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Posted on 27 April 2019

Aluminum Electrolytic Capacitors - Overview and Key Applications

Aluminum electrolytic capacitors assume a special position among the various types of capacitors since their principle of operation relies, in part, on electrochemical processes. The advantages of aluminum electrolytic capacitors that have led to their wide application range are their high volumetric efficiency (i.e. capacitance per unit volume), which enables the production of capacitors with up to one Farad capacitance, and the fact that an aluminum electrolytic capacitor provides a high ripple current capability together with a high reliability and an excellent price/performance ratio.

An aluminum electrolytic capacitor will only operate correctly if the positive pole is connected to the formed Al foil (or anode), and the negative pole to the cathode foil. If the opposite polarity were to be applied, this would cause an electrolytic process resulting in the formation of a dielectric layer on the cathode foil. In this case, strong internal heat generation and gas emission may occur and destroy the capacitor. Secondly, the cathode capacitance, which progressively decreases as the oxide layer thickness increases, and which is connected in series with the anode capacitance, would reduce the overall capacitance considerably.

An electrolytic capacitor of such a basic design is therefore only suitable for DC operation. The DC voltage may also be a ripple voltage, i.e. a DC voltage with a superimposed alternating voltage. Capacitors with this configuration are polar versions that can be used for most applications. As already pointed out, polar capacitors do not tolerate a voltage reversal. Incorrect polarities of up to 1.5 V are, however, permissible for short periods of time as the formation of a damaging oxide layer on the cathode only starts at voltages of this magnitude. (This is because the cathode foil is covered by an air-oxide layer that corresponds to an anodized dielectric layer with a breakdown voltage of approximately 1.5 V).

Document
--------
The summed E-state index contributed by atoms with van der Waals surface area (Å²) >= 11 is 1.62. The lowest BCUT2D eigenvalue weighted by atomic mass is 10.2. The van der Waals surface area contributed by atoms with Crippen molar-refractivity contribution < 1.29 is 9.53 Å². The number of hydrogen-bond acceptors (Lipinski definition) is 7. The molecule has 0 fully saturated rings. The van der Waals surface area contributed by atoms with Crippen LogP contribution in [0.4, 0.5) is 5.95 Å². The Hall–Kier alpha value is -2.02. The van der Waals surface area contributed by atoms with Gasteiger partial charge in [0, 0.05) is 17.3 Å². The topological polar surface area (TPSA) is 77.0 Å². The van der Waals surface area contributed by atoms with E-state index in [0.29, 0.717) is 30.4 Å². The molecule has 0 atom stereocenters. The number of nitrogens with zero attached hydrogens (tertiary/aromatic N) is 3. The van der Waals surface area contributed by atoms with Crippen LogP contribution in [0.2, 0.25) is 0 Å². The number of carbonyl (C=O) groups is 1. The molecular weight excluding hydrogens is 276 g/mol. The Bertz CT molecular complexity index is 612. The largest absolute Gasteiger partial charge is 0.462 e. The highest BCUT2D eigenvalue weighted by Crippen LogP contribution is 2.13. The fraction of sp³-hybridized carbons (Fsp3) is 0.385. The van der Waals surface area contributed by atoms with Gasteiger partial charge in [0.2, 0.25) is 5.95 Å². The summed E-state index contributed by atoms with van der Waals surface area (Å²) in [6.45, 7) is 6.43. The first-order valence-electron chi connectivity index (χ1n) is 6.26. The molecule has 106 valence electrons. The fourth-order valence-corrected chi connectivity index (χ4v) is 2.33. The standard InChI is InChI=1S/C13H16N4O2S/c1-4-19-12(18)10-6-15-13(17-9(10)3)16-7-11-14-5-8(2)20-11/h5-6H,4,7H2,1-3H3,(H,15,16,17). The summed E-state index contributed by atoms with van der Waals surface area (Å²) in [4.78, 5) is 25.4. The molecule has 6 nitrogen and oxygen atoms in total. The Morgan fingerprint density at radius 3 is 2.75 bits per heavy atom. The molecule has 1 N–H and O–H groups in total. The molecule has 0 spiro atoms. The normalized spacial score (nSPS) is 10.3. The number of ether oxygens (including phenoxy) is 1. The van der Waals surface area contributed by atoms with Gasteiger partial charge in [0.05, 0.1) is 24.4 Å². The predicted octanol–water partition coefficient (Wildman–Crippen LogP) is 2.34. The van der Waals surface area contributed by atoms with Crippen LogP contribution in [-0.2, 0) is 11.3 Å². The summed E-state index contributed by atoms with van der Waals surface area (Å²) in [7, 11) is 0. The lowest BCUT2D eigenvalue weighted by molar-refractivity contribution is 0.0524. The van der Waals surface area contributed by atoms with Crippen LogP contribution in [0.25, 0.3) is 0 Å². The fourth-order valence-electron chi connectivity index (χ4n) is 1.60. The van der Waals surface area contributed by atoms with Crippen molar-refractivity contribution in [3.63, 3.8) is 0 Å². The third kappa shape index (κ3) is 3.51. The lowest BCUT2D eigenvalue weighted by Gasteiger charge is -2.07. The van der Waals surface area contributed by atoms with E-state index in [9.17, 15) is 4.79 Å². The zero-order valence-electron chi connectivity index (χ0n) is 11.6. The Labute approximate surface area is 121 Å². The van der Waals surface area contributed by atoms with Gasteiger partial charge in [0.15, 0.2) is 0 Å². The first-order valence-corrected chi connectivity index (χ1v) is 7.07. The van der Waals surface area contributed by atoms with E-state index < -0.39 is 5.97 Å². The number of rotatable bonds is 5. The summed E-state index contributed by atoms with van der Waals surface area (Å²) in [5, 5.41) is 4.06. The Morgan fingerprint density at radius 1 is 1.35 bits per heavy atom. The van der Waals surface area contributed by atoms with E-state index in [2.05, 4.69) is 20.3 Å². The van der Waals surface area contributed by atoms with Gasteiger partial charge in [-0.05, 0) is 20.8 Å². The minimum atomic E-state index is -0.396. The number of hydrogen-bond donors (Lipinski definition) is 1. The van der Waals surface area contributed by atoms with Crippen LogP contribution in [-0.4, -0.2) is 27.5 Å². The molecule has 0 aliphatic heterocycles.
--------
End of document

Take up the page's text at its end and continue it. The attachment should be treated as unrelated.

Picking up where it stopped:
Aluminum electrolytic capacitors are generally divided into two basic reliability categories: capacitors for high-reliability applications and capacitors for general-purpose applications. This differentiation has also been adopted in the relevant IEC standards.

In IEC publications aluminum electrolytic capacitors for high-reliability applications are identified as "Long-Life Grade" capacitors. The abbreviation LL is stamped on the capacitors. Generally, the materials used for aluminum electrolytic capacitors must meet strict purity requirements, and those used for producing LL grade capacitors must be specially selected. The design effort required for such capacitors affects both the case size and the price.

Aluminum electrolytic capacitors are manufactured with various terminal designs, including screw terminals, snap-in, single-ended and axial lead capacitors.

Aluminum electrolytic capacitors for general applications are called "General-Purpose Grade" in IEC publications.

 

For further information on aluminum electrolytic capacitors please read the following articles:

Design of Aluminum Electrolytic Capacitors and General Features

Heat Dissipation and Cooling for Aluminum Capacitors

Mounting Positions of Aluminum Electrolytic Capacitors with Screw Terminals

 

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